I have long been a fan of Crunchyroll’s streaming service.
Even after their divorce with Funimation, they still have a huge library of new and old popular anime hits. They remain a safe, easy, and legal way to watch anime series. And you can get anime as soon as it airs in Japan, if you’re willing to pay for Premium — which, if you want to show your support for the anime industry, you really ought to at least consider.
Crunchyroll Originals is an interesting new step for the brand.
It has taken time for Crunchyroll to reach this point. A couple of years ago, I started to notice that Crunchyroll’s name or logo would appear in the credits for some anime shows. They weren’t just distributing the shows, they had become actively involved in financing the production. (This is a boring but vital step if you don’t want to “run out of ink” like Gainax did with Neon Genesis Evangelion.)
Shows co-produced by Crunchyroll included Space Patrol Luluco (2016), Magical Girl Raising Project (2016), Nyanbo! (2016), Anne-Happy (2016), A Centaur’s Life (2017), Kemono Friends (2017), Michirri Neko (2018), Ms. Koizumi Loves Ramen Noodles (2018), Girly Air Force (2019), The Rising of the Shield Hero (2019), and Somali and the Forest Spirit (2019).
Some of these were oddball, unique, and unusual shows which might not have gotten produced without Crunchyroll’s support. Shows such as Naruto or One Piece don’t need the extra help. But the world would be a duller place without these other shows.
According to the Crunchyroll website, they have co-produced more than 60 shows since 2015. Clearly, they feel that they are ready to leap into original productions.
Crunchyroll officially announced the first shows for Crunchyroll Originals in February 2020.
The first of these to air was In/Spectre, which actually started in January. This supernatural romance thriller features a Goddess of Wisdom and a yokai-meat-eating monster. The science-fiction/ fantasy story Tower of God followed in April.
Two more original productions started in July — The God of High School and Gibiate. The God of High School is a martial arts fighting/ fantasy series. Gibiate features time travel, and a mutating virus in a post-apocalyptic world.
I’ll admit that not all of the Crunchyroll Originals shows are my style or favorite genre, but they do sound good and interesting — that is, if you’re into that sort of thing. Several arrived pre-loaded with that all-important “highly-anticipated” buzz. Crunchyroll’s partnership with WEBTOON has paid off by attracting existing fans of the digital manhwa platform.
TONIKAWA: Over the Moon For You (a.k.a. Fly Me To The Moon) is expected to start in October. Judging from the first glimpses that I have seen, it sounds like it might be a good romantic comedy.
Other shows which have been announced, but haven’t come out yet are Noblesse, Onyx Equinox, FreakAngels, Meiji Gekken: Sword & Guns, Ex-Arm and So I’m A Spider, So What?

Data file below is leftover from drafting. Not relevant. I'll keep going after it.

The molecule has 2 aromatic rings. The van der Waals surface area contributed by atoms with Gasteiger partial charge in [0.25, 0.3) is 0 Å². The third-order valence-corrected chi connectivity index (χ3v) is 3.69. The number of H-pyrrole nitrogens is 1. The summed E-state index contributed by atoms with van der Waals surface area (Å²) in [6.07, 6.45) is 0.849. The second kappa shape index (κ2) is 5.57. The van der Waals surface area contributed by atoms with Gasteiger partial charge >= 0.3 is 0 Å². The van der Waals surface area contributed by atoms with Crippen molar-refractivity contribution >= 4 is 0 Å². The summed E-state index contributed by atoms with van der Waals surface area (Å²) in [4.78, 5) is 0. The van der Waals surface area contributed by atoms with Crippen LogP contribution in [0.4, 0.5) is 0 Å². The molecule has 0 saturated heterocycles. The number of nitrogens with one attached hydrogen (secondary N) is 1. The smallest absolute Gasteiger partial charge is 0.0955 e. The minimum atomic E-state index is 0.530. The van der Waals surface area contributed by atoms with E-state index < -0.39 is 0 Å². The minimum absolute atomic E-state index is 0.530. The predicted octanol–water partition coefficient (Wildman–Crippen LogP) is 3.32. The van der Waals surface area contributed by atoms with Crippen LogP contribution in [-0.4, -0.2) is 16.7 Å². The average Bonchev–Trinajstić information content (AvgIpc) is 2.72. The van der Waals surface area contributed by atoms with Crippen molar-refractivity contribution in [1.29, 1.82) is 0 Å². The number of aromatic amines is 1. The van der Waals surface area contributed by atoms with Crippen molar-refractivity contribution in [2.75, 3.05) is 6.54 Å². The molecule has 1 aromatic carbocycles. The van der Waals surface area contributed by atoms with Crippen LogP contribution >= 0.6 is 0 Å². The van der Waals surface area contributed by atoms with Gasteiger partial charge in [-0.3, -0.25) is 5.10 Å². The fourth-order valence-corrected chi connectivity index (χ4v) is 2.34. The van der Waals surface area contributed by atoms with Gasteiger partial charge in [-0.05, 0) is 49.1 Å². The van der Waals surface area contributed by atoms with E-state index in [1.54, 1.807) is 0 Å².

I’m curious about Onyx Equinox because it is set in Aztec Mexico, a setting which deserves more attention. Anime hasn’t done much with Mesoamerica since The Mysterious Cities of Gold came out in 1982. We’ve seen the sombrero-wearing Tequila Gundam, and the busty goddess Lucoa (Quetzalcoatl), but nothing not ridiculous or horribly stereotypical.
At first glance, So I’m A Spider, So What? sounds vaguely like That Time I Got Reincarnated As A Slime. But, Slime is a good series, so that’s not necessarily a bad thing.
Noblesse is a supernatural story about nigh-immortal “Nobles.” FreakAngels is a post-apocalyptic British series. Meiji Gekken is a tale set in the Meiji Era.
The lineup also includes High Guardian Spice, a series which caused a little bit of controversy when it was first teased in 2018. For some reason, some anime fans took an immediate dislike to the series.
The show, which was created by Raye Rodriguez, features four girls at a school for young heroes. There’s nothing controversial about the basic plot, which sounds vaguely similar to Didn’t I Say to Make My Abilities Average in the Next Life?!
It’s not Japanese, but that didn’t prevent Teen Titans or Avatar: The Last Airbender from being good. Both Tower of God and The God of High School are Korean in origin, so that Japan-only ship has sailed.
To be frank, many of the complaints on Crunchyroll’s introductory article seem to come from the same sort of people who didn’t like the 2016 version of Ghostbusters because it had a female cast. One of the early promos for High Guardian Spice celebrated gender diversity in the show’s staff.
Other Crunchyroll fans defended the new show. The show will finally see the light of day in 2020, after it was originally supposed to debut in 2019.
In any case, it looks fun and cute. It also adds another light-hearted show to the original programming lineup, which skews heavily toward more action-oriented drama.
Still, with Crunchyroll Originals, Crunchyroll has come up with something for everyone.